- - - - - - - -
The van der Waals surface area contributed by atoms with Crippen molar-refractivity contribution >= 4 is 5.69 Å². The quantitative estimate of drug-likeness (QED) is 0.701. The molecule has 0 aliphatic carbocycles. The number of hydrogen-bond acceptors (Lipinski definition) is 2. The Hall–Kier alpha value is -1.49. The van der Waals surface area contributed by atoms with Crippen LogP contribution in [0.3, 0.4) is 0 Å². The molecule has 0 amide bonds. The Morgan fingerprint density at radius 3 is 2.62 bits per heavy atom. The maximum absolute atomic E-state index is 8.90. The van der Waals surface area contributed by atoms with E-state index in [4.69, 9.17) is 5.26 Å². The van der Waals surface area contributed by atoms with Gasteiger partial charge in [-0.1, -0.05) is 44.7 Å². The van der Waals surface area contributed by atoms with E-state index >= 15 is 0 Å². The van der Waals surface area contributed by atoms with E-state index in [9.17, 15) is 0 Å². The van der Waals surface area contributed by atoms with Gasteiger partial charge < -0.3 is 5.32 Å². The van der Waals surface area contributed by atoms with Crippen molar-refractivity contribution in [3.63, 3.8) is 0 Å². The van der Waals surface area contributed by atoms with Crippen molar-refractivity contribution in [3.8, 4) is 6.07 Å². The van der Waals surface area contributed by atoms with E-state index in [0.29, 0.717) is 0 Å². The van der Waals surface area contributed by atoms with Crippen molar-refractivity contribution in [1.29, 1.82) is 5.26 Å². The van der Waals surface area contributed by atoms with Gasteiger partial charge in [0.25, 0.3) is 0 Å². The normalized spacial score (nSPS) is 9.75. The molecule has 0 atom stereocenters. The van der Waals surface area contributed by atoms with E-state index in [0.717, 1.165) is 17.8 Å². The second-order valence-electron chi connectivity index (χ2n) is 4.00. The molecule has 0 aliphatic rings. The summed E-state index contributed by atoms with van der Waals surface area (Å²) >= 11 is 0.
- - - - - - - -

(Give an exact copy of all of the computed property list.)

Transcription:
The van der Waals surface area contributed by atoms with Crippen molar-refractivity contribution >= 4 is 5.69 Å². The quantitative estimate of drug-likeness (QED) is 0.701. The molecule has 0 aliphatic carbocycles. The number of hydrogen-bond acceptors (Lipinski definition) is 2. The Hall–Kier alpha value is -1.49. The van der Waals surface area contributed by atoms with Crippen LogP contribution in [0.3, 0.4) is 0 Å². The molecule has 0 amide bonds. The Morgan fingerprint density at radius 3 is 2.62 bits per heavy atom. The maximum absolute atomic E-state index is 8.90. The van der Waals surface area contributed by atoms with E-state index in [4.69, 9.17) is 5.26 Å². The van der Waals surface area contributed by atoms with Gasteiger partial charge in [-0.1, -0.05) is 44.7 Å². The van der Waals surface area contributed by atoms with E-state index >= 15 is 0 Å². The van der Waals surface area contributed by atoms with E-state index in [9.17, 15) is 0 Å². The van der Waals surface area contributed by atoms with Gasteiger partial charge < -0.3 is 5.32 Å². The van der Waals surface area contributed by atoms with Crippen molar-refractivity contribution in [3.63, 3.8) is 0 Å². The van der Waals surface area contributed by atoms with Crippen molar-refractivity contribution in [3.8, 4) is 6.07 Å². The van der Waals surface area contributed by atoms with E-state index in [0.29, 0.717) is 0 Å². The van der Waals surface area contributed by atoms with Crippen molar-refractivity contribution in [1.29, 1.82) is 5.26 Å². The van der Waals surface area contributed by atoms with Gasteiger partial charge in [0.25, 0.3) is 0 Å². The normalized spacial score (nSPS) is 9.75. The molecule has 0 atom stereocenters. The van der Waals surface area contributed by atoms with E-state index in [0.717, 1.165) is 17.8 Å². The second-order valence-electron chi connectivity index (χ2n) is 4.00. The molecule has 0 aliphatic rings. The summed E-state index contributed by atoms with van der Waals surface area (Å²) >= 11 is 0.